This commentary is written by Martin Fridson, a high-yield market veteran who is chief investment officer of Lehmann Livian Fridson Advisors LLC as well as a contributing analyst to S&P Global Market Intelligence.
Until now, high-yield portfolio managers who would like to complement bottom-up security selection with strategic sector allocation have had few tools at their disposal.
The ICE BofA US High Yield Index's manager does provide a Composite Rating for each industry. Ratings are somewhat helpful in managing default risk, which consists of both default probability and expected loss given default. A portfolio manager's selection of specific issues and their weightings within an industry, however, may not have the same rating mix as the corresponding industry subindex.
Another complication is that two industries with identical Composite Ratings may not have equivalent default risks. This simplified example explains why: Subindex A consists of one bond rated BB/Ba2/BB and one rated CCC/Caa2/CCC. In the ICE Indices, LLC system, the subindex's Composite Rating would be B2. Assuming all the ratings involved in this example correctly reflect default risk, Subindex A has more default risk than Subindex B, which consists of two bonds, both rated B/B2/B. The reason is that default risk does not increase on a straight-line basis as ratings decline but rather at an accelerating rate. Therefore, the average default risk of a BB2 and a CCC2 bond exceeds that of the average of two B2 bonds (see note 1).
A more problematic limitation of Composite Ratings as a portfolio management tool is that they address only default risk. A high-yield manager whose portfolio is marked to market and who is evaluated on the basis of risk-adjusted return is not solely concerned with default losses. As we shall show, a reallocation from one industry to another with the same Composite Rating may entail a substantial increase or decrease in expected volatility, which is the risk in the risk-adjusted return calculation.
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Portfolio managers also have available the weighted-average option-adjusted spread for each subindustry. This measure provides some information about the reward for recurring a given industry's risk. In addition, it is popularly regarded as a "market rating" that some investors may prefer to agency ratings. Like agency ratings, however, the OAS gives no clear indication of an industry's expected volatility. See below for evidence on this point. Furthermore, neither measure addresses yet another aspect of risk management, the ability to reduce portfolio-wide volatility through diversification.
Exploiting industry volatility measurement
To address the existing information gap in comprehensive high-yield risk management, we calculated standard deviations of monthly total returns over the period 2006-2020 for the 20 largest (by face amount) industry subindexes of the ICE BofA US High Yield Index. Choosing the historical observation period involves a trade-off. Returns are available for most industry subindexes as early as 1997. In some cases, though, data nearly a quarter-century old may not be indicative of current industry risk.
For example, the high-yield Telecommunications sector soared during the monetary regime that also spurred the "dot.com bubble" of the late 1990s. The boom in bonds of early-stage telecom ventures turned into a crash during the Tech Wreck in the early years of the new millennium. Massive defaults contributed to a 44% decline in the ICE BofA US High Yield Telecommunications Index's issue count between November 2000 and April 2002, a period in which the number of bonds in the US High Yield Excluding Telecommunications Index grew by 23%. In our judgment, the optimal historical observation period for measuring industry volatility excludes the earliest available data but includes data for the Great Recession that began in January 2008 and the two years leading up to it, as well as the recession year 2020.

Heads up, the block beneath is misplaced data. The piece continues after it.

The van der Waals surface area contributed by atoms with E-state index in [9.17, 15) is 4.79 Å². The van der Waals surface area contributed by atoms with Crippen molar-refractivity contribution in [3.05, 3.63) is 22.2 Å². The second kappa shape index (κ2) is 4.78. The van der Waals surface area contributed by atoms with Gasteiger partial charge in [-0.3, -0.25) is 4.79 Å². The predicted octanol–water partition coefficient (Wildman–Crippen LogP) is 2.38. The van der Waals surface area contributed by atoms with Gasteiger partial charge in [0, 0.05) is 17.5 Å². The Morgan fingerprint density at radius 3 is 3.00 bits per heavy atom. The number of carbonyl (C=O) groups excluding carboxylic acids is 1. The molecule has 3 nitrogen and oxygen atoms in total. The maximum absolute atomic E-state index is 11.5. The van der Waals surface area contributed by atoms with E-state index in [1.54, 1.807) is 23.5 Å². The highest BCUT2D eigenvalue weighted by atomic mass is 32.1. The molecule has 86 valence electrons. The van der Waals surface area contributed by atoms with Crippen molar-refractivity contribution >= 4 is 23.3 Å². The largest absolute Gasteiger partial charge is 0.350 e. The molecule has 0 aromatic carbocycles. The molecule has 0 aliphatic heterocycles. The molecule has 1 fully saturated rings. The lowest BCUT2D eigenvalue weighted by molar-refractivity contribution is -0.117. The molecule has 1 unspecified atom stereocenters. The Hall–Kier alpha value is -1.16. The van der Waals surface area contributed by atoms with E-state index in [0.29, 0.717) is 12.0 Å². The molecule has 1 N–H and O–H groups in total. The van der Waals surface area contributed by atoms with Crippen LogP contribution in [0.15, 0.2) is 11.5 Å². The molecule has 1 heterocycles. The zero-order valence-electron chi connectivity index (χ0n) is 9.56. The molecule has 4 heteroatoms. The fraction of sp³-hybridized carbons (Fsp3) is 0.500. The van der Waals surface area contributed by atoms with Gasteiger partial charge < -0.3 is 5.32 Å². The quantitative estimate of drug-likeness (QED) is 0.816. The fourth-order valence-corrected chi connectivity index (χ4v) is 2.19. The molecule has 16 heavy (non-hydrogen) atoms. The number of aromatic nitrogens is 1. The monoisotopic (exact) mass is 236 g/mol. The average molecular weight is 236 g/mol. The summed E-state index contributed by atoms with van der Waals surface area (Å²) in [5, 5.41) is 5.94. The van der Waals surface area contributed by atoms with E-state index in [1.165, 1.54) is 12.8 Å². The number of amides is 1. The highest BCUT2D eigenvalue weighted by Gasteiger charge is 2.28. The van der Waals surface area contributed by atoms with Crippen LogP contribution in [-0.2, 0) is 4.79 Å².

The table below ranks the 20 industries in our test sample according to monthly standard deviation of total return over the period 2006-2020. A key observation is that the ranking by this volatility measure provides new information about industry risk. This is shown by the highly imperfect correlation between the rankings by volatility and by rating, whether of the agency or the market variety.
For example, industries with Composite Ratings in the BB tier are distributed as evenly as they possibly could be for an odd-numbered total of nine. The top (riskiest) half of the standard deviation ranking contains five of those industries, while four are found in the bottom (least risky) half. Similarly, five of the industries with Composite Ratings in the B tier are in the top half of the volatility rankings and six in the bottom half. (Note: Super Retailing does not contain supermarket bonds, as its name might suggest, but rather issues of department store chains, discount retailers, and specialty store operators.)
The connection between volatility-based risk and ratings is somewhat stronger when we turn to market ratings, i.e., OAS. The correlation between those two columns in the table is a not inconsequential 32.2%. The two widest (highest-risk) spreads are found in the top (riskiest) half of the standard deviation ranking, while the two narrowest (least risky) spreads are found in the bottom (least-risky) half of the standard deviation ranking. Even so, there is far from a perfect correspondence between volatility and spread. Most strikingly, the riskiest industry by standard deviation, Automotive & Auto Parts, has a narrower spread (+327 bps) than the least risky (Containers), at +329 bps.
On the whole, the statistics presented in the table above uphold our claim of introducing genuinely new information to high-yield portfolio managers seeking to maximize risk-adjusted return. Armed with this new information, PMs are no longer limited to managing risk solely on the basis of default probability and expected loss given default. Now they can also take industry behavior into account and manage risk on a dimension that is probably more important to them in most measurement periods, namely, the denominator of the return/standard deviation ratio.
The final column in the preceding table further underscores this new information's value in the risk management process. It displays a metric we report in our monthly recaps of high-yield performance, to wit, how each industry is priced on a rating-for-rating basis versus its peers. (For background, see "New industry analysis shows defensives too tight.") The numbers indicate that, for example, the market considers a Metals & Mining bond 12.34% riskier than the average bond of its rating. Conversely, the market, on average, considers a Consumer Products bond only 89.25% as risky as the average like-rated bond, as indicated by its -10.75% score (100.00% - 10.75% = 89.25%).